Hating immigrants, hating the “dems,” hating socialists, hating Black Lives Matters, hating women and people of color, all of this has grotesquely become synonymous with being a “good American” in the eyes of way, way, way too many people in this country.
Two Types of Hatred (and Their Defenses)
I think there are two main ways people express their hate, coupled with two ways in which we justify harboring such feelings of ill repute.
First, there is what I’ll call Intentional Hate, where we know and consciously choose to harbor such feelings in our heart. We justify this type of hate by insisting that the person/group in question deserves our feelings.
Second, there is what I’ll call Inadvertent Hate, where we might not say or admit we hate a person/group, but our actions reveal otherwise. This unconscious hate is justified by our insistence that we don’t actually hate them—when clearly, by almost any measure of the word, we very much do.
In this article I’ll explore Intentional Hate.
Tomorrow, I’ll cover Inadvertent Hate.
Intentional Hate: They Deserve It
Part of what permits otherwise-good people to harbor hate toward others is because of the aforementioned enemy-making process. When a person or particular group has been deemed an enemy, then hatred not only flows easily, it also circumvents the normal checks-and-balances ours conscience provides.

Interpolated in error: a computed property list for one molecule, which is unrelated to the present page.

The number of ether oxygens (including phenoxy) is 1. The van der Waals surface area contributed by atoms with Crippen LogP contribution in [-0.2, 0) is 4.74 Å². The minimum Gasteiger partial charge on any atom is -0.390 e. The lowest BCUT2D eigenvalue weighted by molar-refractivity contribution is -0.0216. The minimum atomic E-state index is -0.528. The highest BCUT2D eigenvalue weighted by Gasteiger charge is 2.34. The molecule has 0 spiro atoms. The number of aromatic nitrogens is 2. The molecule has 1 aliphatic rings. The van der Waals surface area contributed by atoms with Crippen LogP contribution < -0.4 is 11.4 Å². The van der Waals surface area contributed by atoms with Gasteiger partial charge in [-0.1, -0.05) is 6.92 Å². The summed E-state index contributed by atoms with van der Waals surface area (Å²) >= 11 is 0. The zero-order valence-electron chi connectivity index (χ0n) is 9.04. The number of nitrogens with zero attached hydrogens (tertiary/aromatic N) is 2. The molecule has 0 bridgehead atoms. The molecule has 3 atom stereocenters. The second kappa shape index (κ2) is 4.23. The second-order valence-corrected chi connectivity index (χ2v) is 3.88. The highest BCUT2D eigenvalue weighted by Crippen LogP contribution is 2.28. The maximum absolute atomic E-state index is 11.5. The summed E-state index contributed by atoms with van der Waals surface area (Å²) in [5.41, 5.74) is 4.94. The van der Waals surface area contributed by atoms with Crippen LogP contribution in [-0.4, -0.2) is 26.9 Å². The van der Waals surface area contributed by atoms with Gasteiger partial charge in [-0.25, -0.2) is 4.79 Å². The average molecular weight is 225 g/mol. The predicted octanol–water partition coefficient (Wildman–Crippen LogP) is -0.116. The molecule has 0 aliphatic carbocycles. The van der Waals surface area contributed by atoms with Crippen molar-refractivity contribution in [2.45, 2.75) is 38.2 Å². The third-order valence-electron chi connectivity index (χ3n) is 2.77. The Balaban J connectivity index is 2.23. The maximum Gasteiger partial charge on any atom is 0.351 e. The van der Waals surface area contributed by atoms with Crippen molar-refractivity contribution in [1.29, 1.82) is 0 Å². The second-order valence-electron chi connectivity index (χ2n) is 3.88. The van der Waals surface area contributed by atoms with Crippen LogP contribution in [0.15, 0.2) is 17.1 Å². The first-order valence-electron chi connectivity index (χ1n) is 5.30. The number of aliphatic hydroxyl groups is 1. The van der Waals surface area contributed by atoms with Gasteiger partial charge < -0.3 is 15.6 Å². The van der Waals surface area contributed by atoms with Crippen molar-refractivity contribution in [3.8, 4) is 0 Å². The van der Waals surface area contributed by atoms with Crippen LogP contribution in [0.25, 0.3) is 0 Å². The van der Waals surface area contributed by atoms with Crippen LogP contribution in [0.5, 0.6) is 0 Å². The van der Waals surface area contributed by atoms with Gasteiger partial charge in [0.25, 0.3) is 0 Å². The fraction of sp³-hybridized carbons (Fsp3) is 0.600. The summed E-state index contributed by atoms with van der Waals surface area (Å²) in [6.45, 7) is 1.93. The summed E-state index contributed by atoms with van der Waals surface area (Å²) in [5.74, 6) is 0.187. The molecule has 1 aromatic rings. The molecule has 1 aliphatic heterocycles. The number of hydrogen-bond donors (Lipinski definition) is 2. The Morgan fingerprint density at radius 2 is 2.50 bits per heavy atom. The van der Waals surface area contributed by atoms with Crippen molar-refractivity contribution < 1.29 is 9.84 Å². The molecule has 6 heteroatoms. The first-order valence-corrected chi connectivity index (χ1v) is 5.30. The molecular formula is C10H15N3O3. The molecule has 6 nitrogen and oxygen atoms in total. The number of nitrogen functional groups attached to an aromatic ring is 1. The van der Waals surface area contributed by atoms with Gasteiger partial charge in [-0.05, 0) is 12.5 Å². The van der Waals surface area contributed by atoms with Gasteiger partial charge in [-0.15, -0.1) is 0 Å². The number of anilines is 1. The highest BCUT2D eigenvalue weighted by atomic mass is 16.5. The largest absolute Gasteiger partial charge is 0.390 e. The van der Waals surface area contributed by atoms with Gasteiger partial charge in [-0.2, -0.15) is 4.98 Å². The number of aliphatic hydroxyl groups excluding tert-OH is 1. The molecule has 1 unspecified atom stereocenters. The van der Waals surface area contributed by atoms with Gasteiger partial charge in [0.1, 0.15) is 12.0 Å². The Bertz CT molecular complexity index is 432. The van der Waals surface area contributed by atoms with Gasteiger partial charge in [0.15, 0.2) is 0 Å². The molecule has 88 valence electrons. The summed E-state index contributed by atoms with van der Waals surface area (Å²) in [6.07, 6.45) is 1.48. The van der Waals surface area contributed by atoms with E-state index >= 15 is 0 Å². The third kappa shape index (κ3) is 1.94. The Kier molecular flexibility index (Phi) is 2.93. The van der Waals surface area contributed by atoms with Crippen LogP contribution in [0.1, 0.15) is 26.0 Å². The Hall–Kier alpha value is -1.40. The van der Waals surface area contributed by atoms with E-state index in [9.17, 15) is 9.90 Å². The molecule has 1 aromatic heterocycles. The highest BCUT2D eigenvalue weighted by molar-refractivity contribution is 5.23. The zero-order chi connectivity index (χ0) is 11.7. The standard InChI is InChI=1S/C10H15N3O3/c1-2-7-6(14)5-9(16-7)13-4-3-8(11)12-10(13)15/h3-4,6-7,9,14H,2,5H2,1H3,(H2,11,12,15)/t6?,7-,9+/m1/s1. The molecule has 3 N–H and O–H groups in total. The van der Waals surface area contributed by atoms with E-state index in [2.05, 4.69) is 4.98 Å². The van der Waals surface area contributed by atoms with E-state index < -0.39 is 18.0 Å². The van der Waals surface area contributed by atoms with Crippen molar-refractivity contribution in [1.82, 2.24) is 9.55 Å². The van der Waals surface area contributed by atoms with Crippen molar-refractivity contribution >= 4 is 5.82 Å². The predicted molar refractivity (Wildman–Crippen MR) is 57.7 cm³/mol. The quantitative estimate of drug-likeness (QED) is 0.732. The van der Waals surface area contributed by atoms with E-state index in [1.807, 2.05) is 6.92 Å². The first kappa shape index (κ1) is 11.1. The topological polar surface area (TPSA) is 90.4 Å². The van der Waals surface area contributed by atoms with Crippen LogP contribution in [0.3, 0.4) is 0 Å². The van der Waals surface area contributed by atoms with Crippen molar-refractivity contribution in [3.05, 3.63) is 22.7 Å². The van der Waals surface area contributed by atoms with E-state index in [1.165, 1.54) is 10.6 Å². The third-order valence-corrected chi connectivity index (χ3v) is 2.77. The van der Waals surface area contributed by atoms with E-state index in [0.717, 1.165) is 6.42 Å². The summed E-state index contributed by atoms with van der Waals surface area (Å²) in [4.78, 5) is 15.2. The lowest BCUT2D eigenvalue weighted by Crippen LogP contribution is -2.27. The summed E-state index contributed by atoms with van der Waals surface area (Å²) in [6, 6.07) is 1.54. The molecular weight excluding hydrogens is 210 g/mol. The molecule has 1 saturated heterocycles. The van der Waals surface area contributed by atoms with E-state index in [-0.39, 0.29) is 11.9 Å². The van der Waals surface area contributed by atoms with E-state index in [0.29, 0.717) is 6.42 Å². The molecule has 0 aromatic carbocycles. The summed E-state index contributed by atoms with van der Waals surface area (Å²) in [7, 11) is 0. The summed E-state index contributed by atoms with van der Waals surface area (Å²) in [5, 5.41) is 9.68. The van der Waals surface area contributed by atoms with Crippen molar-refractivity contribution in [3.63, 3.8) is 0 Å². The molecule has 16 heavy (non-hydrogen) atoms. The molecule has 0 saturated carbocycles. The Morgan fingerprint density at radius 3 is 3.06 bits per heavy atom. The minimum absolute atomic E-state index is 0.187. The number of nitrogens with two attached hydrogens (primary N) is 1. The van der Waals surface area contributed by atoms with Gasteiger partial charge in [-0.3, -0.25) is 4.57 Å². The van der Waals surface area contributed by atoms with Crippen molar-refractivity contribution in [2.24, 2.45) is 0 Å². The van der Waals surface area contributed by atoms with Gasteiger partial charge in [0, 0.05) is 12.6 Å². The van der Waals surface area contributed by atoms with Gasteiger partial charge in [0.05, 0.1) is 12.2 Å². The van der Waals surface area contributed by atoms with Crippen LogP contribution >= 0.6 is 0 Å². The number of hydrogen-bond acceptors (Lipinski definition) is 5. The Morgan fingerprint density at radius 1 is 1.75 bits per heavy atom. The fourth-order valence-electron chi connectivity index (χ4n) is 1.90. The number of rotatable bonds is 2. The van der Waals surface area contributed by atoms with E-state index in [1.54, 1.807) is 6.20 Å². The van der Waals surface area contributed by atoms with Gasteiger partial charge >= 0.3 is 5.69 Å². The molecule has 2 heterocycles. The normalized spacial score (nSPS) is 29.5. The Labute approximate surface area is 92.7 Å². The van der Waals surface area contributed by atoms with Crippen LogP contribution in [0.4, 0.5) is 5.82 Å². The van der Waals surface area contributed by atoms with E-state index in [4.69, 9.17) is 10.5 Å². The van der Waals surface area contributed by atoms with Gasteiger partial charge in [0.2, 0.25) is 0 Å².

(Which is kinda scary if you think about it. The way our brains can rationalize certain behavior that otherwise we’d find unbearable.)
Though he’s a bumbling idiot in most ways, Trump is truly brilliant at one thing: making enemies out of people and convincing others that they’re their enemies too.
Trump has spent the past four years applying the “enemy” label to all sorts of people: poor people, immigrants, people of color, democrats, and journalists (just to name a few). He insists (believes?) these people are out to get him and out to destroy our country.
In his world, he is surrounded by enemies closing in on all sides.